This was a very big change for Zelda. Instead of the structure of doing dungeons (mostly) in order, Breath of the Wild delivers a vast open world and once you finish the tutorial, you can go anywhere you want to. You can even go straight to Ganon. You’ll probably die, but players much better than me have completed the game in this manner.
BotW gives you a lot of tools to work with, mainly the glider and runes. You have access to unlimited bombs, but the main instruments are Magnesis, which lets you move metal objects around (to make platforms, hurl at enemies or solve electric puzzles), Stasis which pauses an object in time and any force you put onto it (by hitting it) will be released in on burst, sending it flying, and Cryonis, which lets you create ice pillars in water.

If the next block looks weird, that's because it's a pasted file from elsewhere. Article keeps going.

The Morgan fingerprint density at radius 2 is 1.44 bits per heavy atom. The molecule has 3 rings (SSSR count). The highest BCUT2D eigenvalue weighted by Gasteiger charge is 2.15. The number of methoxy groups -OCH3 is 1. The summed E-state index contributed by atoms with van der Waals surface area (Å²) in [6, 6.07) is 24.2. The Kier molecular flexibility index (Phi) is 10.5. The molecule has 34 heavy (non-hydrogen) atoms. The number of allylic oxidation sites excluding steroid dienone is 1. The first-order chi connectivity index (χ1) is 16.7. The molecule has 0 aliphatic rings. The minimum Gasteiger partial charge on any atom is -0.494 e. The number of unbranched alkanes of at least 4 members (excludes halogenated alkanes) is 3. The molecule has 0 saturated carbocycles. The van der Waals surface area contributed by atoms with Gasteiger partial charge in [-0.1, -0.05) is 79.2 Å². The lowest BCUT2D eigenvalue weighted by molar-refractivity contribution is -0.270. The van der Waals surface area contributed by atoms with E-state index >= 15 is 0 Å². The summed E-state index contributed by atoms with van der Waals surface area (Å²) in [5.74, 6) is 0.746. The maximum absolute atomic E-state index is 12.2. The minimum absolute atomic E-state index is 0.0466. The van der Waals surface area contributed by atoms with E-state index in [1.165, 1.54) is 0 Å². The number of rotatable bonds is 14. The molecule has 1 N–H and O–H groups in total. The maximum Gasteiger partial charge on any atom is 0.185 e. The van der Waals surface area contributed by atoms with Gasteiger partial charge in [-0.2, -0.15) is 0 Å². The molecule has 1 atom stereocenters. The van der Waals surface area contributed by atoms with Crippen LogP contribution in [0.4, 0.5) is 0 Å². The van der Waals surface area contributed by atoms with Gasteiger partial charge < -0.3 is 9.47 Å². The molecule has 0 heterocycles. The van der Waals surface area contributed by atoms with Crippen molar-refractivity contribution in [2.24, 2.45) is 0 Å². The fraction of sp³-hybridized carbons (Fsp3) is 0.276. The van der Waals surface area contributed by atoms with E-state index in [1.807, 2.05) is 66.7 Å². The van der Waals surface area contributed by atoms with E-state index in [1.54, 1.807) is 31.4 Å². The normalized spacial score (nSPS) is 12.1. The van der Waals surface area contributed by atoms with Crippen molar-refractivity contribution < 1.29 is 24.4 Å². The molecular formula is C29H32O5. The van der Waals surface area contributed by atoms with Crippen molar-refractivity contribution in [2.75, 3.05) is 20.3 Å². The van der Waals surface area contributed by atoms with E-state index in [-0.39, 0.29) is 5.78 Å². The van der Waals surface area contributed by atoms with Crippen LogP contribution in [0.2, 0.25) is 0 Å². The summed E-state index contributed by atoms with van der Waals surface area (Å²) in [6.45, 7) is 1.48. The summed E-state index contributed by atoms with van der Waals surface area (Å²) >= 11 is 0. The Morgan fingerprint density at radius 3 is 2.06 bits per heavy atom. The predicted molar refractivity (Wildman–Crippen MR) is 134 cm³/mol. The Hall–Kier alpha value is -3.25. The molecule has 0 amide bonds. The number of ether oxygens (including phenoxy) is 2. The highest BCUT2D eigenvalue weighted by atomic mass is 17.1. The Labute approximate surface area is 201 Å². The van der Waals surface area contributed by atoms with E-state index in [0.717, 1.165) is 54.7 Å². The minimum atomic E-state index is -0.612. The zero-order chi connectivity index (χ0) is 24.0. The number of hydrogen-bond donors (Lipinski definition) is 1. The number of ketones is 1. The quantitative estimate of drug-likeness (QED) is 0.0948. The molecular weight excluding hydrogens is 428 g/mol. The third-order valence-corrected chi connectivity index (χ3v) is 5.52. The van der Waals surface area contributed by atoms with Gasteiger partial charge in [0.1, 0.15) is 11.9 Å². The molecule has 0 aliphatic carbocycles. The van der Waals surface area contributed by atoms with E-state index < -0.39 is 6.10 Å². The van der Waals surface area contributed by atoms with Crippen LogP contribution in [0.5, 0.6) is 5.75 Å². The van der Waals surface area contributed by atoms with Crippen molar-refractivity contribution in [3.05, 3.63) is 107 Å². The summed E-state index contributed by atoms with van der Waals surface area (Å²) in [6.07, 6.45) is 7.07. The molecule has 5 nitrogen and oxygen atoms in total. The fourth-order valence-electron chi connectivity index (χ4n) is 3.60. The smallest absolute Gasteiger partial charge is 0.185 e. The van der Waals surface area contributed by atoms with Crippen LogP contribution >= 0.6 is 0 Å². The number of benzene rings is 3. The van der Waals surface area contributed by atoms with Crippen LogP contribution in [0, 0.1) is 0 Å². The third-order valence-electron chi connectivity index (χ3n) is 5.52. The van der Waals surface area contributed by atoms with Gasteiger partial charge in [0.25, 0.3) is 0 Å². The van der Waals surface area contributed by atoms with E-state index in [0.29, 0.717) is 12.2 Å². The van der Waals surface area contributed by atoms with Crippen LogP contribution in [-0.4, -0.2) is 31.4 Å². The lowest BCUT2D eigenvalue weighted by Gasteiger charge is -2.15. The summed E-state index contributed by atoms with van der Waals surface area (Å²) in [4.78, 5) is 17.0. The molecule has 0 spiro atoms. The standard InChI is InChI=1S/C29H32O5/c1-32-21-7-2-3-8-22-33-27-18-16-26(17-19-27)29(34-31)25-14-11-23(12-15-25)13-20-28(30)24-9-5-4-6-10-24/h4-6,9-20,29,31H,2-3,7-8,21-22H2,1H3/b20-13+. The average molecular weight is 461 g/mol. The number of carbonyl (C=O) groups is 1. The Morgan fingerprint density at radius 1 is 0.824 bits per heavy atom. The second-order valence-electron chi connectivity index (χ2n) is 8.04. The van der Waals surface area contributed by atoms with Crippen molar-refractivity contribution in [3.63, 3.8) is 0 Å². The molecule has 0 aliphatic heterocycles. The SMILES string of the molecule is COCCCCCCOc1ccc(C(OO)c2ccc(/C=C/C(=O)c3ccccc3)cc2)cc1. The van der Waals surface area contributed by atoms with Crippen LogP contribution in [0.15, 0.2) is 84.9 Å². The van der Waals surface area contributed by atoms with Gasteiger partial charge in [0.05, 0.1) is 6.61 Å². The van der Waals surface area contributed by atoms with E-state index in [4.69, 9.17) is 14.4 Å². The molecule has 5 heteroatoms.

Using all of these together in different ways takes experimentation, alongside discovering other ways to interact with the environment (burning grass creates an updraft you can use for gliding, for example). Some people (again, who are much better than me) can do crazy things with this.
This also makes a lot of the shines – miniature dungeons, most with puzzles – feel a lot more fun. Sure, you could try to finish puzzles in the “proper” way. Or you can cheat them. On one puzzle I was supposed to use ice blocks to guide a ball onto a switch, but I instead used Stasis and a well placed bomb arrow to sent it flying spectacularly to the switch. This never feels like you’re breaking the game, but rather just feels like you’re discovering different ways to reach your goal. Being able to do stuff in your own way without a game going “no, try again” feels quite fresh.
BotW does have some odd limitations. Weapons break after usage and your horse has to be nearby to be able to call it, however I feel like both of these encourage players to experiment with the other stuff – finding new ways to fight and navigate the beautiful world.
Breath of the Wild isn’t just an open world game – it’s a playground filled with amazing toys.